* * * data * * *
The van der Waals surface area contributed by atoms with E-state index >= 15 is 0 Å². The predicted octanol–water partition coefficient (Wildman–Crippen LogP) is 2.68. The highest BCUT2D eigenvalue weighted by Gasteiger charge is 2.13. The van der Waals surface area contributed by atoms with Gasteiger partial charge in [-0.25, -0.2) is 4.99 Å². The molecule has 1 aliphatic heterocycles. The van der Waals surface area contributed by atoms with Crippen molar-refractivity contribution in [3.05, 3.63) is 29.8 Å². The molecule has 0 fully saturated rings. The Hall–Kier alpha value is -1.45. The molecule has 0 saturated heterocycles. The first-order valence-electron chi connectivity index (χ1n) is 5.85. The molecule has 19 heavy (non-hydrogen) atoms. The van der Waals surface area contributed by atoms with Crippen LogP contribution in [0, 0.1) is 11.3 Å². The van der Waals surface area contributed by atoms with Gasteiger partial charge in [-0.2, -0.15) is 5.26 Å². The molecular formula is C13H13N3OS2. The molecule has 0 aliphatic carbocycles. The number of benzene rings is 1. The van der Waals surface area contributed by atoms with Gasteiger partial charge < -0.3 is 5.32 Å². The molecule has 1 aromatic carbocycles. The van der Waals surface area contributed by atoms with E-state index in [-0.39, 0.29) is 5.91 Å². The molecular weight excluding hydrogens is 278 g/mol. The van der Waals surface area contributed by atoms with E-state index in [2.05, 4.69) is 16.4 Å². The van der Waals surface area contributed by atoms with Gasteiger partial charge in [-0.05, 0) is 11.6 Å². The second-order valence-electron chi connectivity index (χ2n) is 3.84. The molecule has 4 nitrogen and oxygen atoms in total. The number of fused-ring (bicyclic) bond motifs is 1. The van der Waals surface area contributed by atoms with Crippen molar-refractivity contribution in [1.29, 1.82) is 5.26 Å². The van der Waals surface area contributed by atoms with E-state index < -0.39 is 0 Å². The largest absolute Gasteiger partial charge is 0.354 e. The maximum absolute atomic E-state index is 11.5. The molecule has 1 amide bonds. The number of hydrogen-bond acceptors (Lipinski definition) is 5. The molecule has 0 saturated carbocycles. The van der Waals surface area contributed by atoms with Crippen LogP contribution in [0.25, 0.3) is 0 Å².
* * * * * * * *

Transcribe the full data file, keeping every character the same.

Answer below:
The van der Waals surface area contributed by atoms with E-state index >= 15 is 0 Å². The predicted octanol–water partition coefficient (Wildman–Crippen LogP) is 2.68. The highest BCUT2D eigenvalue weighted by Gasteiger charge is 2.13. The van der Waals surface area contributed by atoms with Gasteiger partial charge in [-0.25, -0.2) is 4.99 Å². The molecule has 1 aliphatic heterocycles. The van der Waals surface area contributed by atoms with Crippen molar-refractivity contribution in [3.05, 3.63) is 29.8 Å². The molecule has 0 fully saturated rings. The Hall–Kier alpha value is -1.45. The molecule has 0 saturated heterocycles. The first-order valence-electron chi connectivity index (χ1n) is 5.85. The molecule has 19 heavy (non-hydrogen) atoms. The van der Waals surface area contributed by atoms with Crippen LogP contribution in [0, 0.1) is 11.3 Å². The van der Waals surface area contributed by atoms with Gasteiger partial charge in [-0.2, -0.15) is 5.26 Å². The molecular formula is C13H13N3OS2. The molecule has 0 aliphatic carbocycles. The number of benzene rings is 1. The van der Waals surface area contributed by atoms with Gasteiger partial charge < -0.3 is 5.32 Å². The molecule has 1 aromatic carbocycles. The van der Waals surface area contributed by atoms with E-state index in [-0.39, 0.29) is 5.91 Å². The molecular weight excluding hydrogens is 278 g/mol. The van der Waals surface area contributed by atoms with E-state index in [2.05, 4.69) is 16.4 Å². The van der Waals surface area contributed by atoms with Gasteiger partial charge in [-0.05, 0) is 11.6 Å². The second-order valence-electron chi connectivity index (χ2n) is 3.84. The molecule has 4 nitrogen and oxygen atoms in total. The number of fused-ring (bicyclic) bond motifs is 1. The van der Waals surface area contributed by atoms with Crippen molar-refractivity contribution in [1.29, 1.82) is 5.26 Å². The van der Waals surface area contributed by atoms with E-state index < -0.39 is 0 Å². The largest absolute Gasteiger partial charge is 0.354 e. The maximum absolute atomic E-state index is 11.5. The molecule has 1 amide bonds. The number of hydrogen-bond acceptors (Lipinski definition) is 5. The molecule has 0 saturated carbocycles. The van der Waals surface area contributed by atoms with Crippen LogP contribution in [0.25, 0.3) is 0 Å².